I’ve posted a copy of the recipe for the dough and the sauce here.  Click on any of the photos below to view a larger version.




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One of the things I find frustrating is that for all of the restaurants out there, it seems like the ones I like the most manage to close up shop just when I really start to like them.  We’re don’t live in a large town, so we get mostly fast food places and the usual small pub type restaurants.  I’m not complaining, some of those little pubs/bars have some great food.   We do have the chance to go to quite a few good restaurants if we don’t mind driving awhile, but when we want the opportunity for a regular sit-down style family restaurant, we appreciate the chance to stay closer to home.

We’ve had restaurants come and go here before.  It seems they just couldn’t keep the doors open with the amount of business they could get in our area.  One such case was Cucina Fresca, an Italian restaurant that opened in our town some years ago.  They were in business for maybe 2 years before they closed.  Now, we have access to other Italian restaurants, but this place was a little different.  They had dishes we didn’t found at the other Italian joints.  My wife and I each had our personal favorites.  For me, it was the Spicy Chicken Alfredo – unlike any other I’d had before – it was hot, but not too hot and that heat mixed very well with the creamy sauce.  For my wife, it was a dish they called Balsamic Beef.

When the restaurant closed, we both lamented the passing of yet another nice place to eat in town.  Maybe it wouldn’t be so bad, but these dishes were unique, and we just couldn’t find them anywhere else.  While I could (and probably should) live without the Spicy Alfredo, my wife was sorely lamenting the loss of her dish.  I decided to set out replicating that dish myself.  And so my quest was on.

I’m a fair cook.  I can follow a recipe fairly well and can even improvise from time to time.  But developing a recipe from scratch is not a particularly strong talent of mine. 

Balsamic Beef consisted of strips of beef, marinated and sauteed in a balsamic vinegar sauce and served over a bed of creamy risotto.  I wasn’t sure exactly where to start, so I started with the obvious – the Balsamic Vinegar.  Prior to sampling this recipe, I hadn’t even heard of Balsamic Vinegar before (I’m not exactly cultured when it comes to food).  I did some research and found what I was looking for.  I sampled some straight from the bottle and realized I needed to temper the acidity and bite of the vinegar.  I couldn’t decide what to use, so I went to the cupboard and started grabbing things.  I tried sugar, salt, honey, soy sauce, sweet and sour sauce – nothing worked.  I finally came very close to the taste of the sauce in the original recipe when I mixed 1/2 Balsamic vinegar with 1/2 Kikkoman Teriyaki.  Kikokkoman is not a particularly sweet teriyaki, but it was sweet enough to calm the flavor of the vinegar.  The taste was very similar to the sauce in the original dish.  I figured the meat must have been marinated, so I took some strips of beef (pre-cut stir fry beef from the store) and marinated it for about 1 hour in the balsamic/teriyaki sauce.  Next I cooked the beef in the marinade (yes, in the marinade) as that was the only way I could fully duplicate the taste of the beef and the sauce they used.  I checked a few sources and found that it would be okay to use the marinade as long as it was well cooked.  I succeeded in duplicating both the beef and the sauce, now I just needed to replicate the pile of carbs it was sitting on.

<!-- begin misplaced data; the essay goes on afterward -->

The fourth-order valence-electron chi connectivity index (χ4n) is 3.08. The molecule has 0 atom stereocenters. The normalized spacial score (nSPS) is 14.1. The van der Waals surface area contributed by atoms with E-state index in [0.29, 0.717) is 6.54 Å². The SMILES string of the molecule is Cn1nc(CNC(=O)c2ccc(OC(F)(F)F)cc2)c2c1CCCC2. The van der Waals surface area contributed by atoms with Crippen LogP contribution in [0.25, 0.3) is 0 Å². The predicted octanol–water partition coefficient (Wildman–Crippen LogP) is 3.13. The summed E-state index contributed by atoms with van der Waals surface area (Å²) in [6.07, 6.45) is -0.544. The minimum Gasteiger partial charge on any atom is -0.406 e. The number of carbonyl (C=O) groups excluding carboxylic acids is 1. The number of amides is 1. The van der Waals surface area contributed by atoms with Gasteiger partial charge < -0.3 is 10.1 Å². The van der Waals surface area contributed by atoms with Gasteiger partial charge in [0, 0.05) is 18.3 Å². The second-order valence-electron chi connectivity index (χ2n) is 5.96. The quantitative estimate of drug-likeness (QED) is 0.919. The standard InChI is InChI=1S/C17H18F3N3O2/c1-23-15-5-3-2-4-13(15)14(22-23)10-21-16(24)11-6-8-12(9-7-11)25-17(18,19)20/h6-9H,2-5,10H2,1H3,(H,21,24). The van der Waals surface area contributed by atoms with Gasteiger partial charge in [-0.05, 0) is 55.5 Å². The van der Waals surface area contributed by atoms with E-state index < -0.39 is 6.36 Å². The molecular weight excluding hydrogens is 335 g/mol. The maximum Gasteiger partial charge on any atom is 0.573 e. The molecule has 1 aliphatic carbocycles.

As I mentioned before, I’m not particularly cultured when it comes to food, so at the time, I could not figureout what they were serving with the beef.  It looked like rice, but tasted like pasta and was creamy in texture.  I looked around and asked questions, but didn’t get much help (this was before we had access to the internet).  I tried what seemed to be close, some cous cous I had in the pantry.  It was good, but it just wasn’t the same.  I kept looking around and came across a show on television where they were talking about risotto.  I’d never had risotto before, so I wasn’t sure what it was or how to make it.  Bobby Flay to the rescue.  He talked about stirring this stuff for the better part of 30 minutes.  Sounded like a lot of work, but it was worth a try.  Once I found that what I needed to buy was Arborio rice, I quickly snatched some up and hit the kitchen.  You know, it wasn’t too hard – it just needs some attention and tender loving care.

I combined the ingredients together and voila, I had managed to recreate, as closely as my wife could tell, the recipe from our dearly departed eatery.  Now if I could only muster the guts to try and re-make that tasty alfredo – maybe some day…

If you’d like a copy of my recipe, click here.